7). I had never met Francisco Garcia before I wrote Coconut Grove in Black and White, just another look at the disparity between Black and White neighbourhoods in Miami. Not only hadn’t I met him, but I didn’t remember he was the recipient of Dakota Hendon’s email (see above). Even dumber on my part: I had forgotten I had actually written about him in that post and, furthermore, asked some pointed questions of him:

1). Why does the written record end with the email from Hendon;
2). Did he follow up Hendon;
3). Who approved this project;
4). What contact did he have with [allegedly] corrupt Commissioner Marc D. Sarnoff over this project;
5). What contact did he have with Astor Development. 

If I had remembered all that I might not have walked up to him in that meeting to whisper in his ear. I wanted to ask him why South Grove was getting all this attention when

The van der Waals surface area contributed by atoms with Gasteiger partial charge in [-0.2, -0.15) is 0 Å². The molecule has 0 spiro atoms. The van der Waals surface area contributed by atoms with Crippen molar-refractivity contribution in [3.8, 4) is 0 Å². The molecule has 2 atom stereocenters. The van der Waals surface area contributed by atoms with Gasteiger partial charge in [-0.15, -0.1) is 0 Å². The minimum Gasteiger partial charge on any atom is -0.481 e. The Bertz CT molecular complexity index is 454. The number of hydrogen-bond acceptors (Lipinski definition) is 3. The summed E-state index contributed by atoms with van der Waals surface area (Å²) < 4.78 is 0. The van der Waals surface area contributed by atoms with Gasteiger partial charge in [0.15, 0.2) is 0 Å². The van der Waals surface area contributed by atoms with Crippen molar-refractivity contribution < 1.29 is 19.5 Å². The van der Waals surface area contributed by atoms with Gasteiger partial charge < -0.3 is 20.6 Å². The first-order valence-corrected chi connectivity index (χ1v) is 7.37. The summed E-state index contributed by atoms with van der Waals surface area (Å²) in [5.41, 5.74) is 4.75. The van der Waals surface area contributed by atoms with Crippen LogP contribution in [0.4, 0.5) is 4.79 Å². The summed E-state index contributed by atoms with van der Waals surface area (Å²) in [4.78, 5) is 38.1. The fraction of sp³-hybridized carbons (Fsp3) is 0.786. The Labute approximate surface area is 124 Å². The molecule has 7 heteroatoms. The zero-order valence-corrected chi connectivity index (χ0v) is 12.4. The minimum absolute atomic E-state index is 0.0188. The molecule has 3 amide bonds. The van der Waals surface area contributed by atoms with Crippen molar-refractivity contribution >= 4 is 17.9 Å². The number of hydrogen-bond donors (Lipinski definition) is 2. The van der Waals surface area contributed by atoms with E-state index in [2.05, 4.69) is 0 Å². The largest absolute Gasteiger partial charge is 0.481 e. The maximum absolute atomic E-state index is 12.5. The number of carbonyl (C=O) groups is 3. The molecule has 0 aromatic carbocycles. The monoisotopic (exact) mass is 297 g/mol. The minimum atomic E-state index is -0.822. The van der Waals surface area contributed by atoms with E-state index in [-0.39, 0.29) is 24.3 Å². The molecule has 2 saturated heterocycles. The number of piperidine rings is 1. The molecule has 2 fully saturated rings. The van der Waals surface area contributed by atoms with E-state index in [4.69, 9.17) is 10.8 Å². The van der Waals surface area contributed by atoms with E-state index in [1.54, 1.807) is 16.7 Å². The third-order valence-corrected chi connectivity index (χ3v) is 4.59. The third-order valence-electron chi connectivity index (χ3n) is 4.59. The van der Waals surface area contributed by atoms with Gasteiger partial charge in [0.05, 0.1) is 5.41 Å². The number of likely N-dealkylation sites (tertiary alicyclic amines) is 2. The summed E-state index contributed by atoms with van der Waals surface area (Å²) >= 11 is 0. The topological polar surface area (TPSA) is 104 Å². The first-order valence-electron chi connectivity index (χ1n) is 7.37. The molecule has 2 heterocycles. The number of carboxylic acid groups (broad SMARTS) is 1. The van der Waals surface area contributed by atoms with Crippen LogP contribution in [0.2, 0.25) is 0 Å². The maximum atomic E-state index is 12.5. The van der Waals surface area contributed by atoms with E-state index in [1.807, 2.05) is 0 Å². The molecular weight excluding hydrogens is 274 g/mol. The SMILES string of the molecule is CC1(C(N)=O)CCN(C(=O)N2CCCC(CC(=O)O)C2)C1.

West Grove has trouble getting house rubble removed in under 6 weeks. I
also wanted to ask him about the NCD-2 rules (West Grove), which are different from
the NCD-3 rules (South Grove). My source told me that Garcia could answer all my questions.

I waited until he was not answering questions or batting back insults from the South Grove residents and was standing quietly on the side of the room. I handed him my card and said, “Headly Westerfield. I don’t want to waste your time at this meeting, or the meeting’s time, but I’d like to interview you about the NCDs.”

As he gave me his card, I can distinctly remember Francisco Garcia’s exact response, word for word: “I’d be happy to talk to you.”

However, he lied.

He has not responded to my several phone calls, which started the following day. Nor has he replied to my 3 emails. I’ve started CCing Commissioner Russell’s office in my emails to Garcia’s office.

Something tells me he’s dodging me.

That’s why I’m in the middle of a MASSIVE Freedom of Information request to the City of Miami’s Planning & Zoning Office. I’ll get what I need.

8). This article is a piece of crap. If the Miami Herald cared about the community, it might have published some of the above. If I can prove all of this, why can’t the Miami Herald with its humongous resources? Instead the Herald played along by calling this a (((WAREHOUSE?))), as opposed to a polluting diesel maintenance facility, the thing it was designed to be. Once again the Herald is protecting powerful people responsible for wasting shit loads of taxpayers dollars.